Like areas of your wages get into different brackets, which can be assigned tax rates that increase on a graduated scale. Most of the time, the 1st dollar you’re making is going to be taxed at a lower rate than the last dollar you’re making.
Your taxable income isn’t salary your coworkers said you’d make if you got your work, but the amount of income leftover after you’ve made your pre-tax contributions on your 401(k) and after you’ve subtracted the tax breaks which you’re entitled.
The wages ranges define tax brackets are adjusted for inflation, change yearly and differ based on your filing status (e.g., single or married filing jointly).
Tax rates can adjust at the same time.
Here’s a good example of how salary is taxed: Say you might be single and report $80,000 in taxable income for that 2012 tax year (filing in 2013). As per the income ranges defining federal tax brackets for single filers this year, the 1st $8,700 of your salary is taxed at 10% dollars $8,701 through $35,350 are taxed at 15% dollars $35,351 through $85,650 are taxed at 25%.
When people inquire what your tax bracket is, they’re really asking for your marginal tax rate. Which is, the percent from which the very best portion of your wages is taxed. Within the example above, if you report $80,000 of taxable income for 2012, your marginal tax minute rates are 25% — the pace from which the last dollar of these $80,000 is taxed.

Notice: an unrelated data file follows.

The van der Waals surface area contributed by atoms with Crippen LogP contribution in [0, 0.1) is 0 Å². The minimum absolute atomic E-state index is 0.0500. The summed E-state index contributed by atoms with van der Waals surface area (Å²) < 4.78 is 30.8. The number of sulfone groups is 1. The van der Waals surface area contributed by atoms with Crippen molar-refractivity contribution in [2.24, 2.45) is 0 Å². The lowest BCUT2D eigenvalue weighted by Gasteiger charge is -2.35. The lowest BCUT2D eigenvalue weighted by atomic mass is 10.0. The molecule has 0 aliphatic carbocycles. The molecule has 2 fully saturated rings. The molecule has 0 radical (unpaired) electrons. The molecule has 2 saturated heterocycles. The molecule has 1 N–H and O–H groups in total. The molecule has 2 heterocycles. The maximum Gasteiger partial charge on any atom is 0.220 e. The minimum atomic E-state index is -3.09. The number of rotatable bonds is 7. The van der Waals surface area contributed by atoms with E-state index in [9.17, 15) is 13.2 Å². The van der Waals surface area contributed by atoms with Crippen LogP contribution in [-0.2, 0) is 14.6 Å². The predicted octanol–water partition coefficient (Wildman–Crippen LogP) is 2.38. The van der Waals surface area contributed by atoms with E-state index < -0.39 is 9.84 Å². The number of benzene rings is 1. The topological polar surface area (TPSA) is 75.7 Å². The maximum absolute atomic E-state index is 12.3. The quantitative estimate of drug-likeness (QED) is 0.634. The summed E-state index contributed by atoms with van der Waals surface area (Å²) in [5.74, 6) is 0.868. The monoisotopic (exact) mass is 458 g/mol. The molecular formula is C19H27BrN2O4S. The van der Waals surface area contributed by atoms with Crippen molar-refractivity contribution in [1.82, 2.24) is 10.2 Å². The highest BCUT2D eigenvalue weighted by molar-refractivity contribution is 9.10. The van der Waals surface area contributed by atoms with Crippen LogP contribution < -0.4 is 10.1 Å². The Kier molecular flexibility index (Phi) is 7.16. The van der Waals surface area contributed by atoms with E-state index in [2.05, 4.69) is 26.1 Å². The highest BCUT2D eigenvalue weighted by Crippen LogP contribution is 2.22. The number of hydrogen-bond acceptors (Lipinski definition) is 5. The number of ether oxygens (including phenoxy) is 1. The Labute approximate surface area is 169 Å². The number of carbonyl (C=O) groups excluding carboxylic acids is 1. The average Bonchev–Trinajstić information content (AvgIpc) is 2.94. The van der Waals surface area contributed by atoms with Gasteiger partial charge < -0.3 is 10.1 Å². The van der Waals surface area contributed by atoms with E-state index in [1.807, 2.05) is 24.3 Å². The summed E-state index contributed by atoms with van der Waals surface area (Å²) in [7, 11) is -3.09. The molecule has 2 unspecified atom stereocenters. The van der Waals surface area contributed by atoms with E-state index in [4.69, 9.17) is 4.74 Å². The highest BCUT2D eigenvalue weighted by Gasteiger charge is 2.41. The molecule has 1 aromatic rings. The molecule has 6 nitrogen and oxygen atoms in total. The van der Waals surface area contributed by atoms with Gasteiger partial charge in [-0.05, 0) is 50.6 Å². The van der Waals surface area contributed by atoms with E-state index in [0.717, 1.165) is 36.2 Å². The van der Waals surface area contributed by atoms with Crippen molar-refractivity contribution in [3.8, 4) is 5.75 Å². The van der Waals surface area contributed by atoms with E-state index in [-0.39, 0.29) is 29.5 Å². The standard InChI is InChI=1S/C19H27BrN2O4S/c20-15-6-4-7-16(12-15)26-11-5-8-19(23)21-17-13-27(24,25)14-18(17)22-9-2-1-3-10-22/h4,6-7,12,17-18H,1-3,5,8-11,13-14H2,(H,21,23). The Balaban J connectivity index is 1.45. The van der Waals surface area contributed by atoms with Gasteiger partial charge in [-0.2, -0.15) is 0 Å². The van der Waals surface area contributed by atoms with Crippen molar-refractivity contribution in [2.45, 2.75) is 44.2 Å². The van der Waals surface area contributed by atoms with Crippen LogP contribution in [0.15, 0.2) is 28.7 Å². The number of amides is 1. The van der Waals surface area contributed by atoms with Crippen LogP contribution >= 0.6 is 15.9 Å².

Your marginal minute rates are the pace you utilize to calculate value of a deduction. For example, in case your marginal minute rates are 28%, a $100 deduction reduces your taxable income by $28 (100 x .28).
Your effective rate, meanwhile, could be the overall percentage of your taxable income that was actually paid in income tax at the conclusion of the afternoon. Understanding that rate is going to be below your marginal rate because much of your income is going to be taxed at rates below your top rate.
If you need additional help a good resource this Sarasota accountant website. They have made several videos for tax tips including:
For current regulations visit the IRS.gov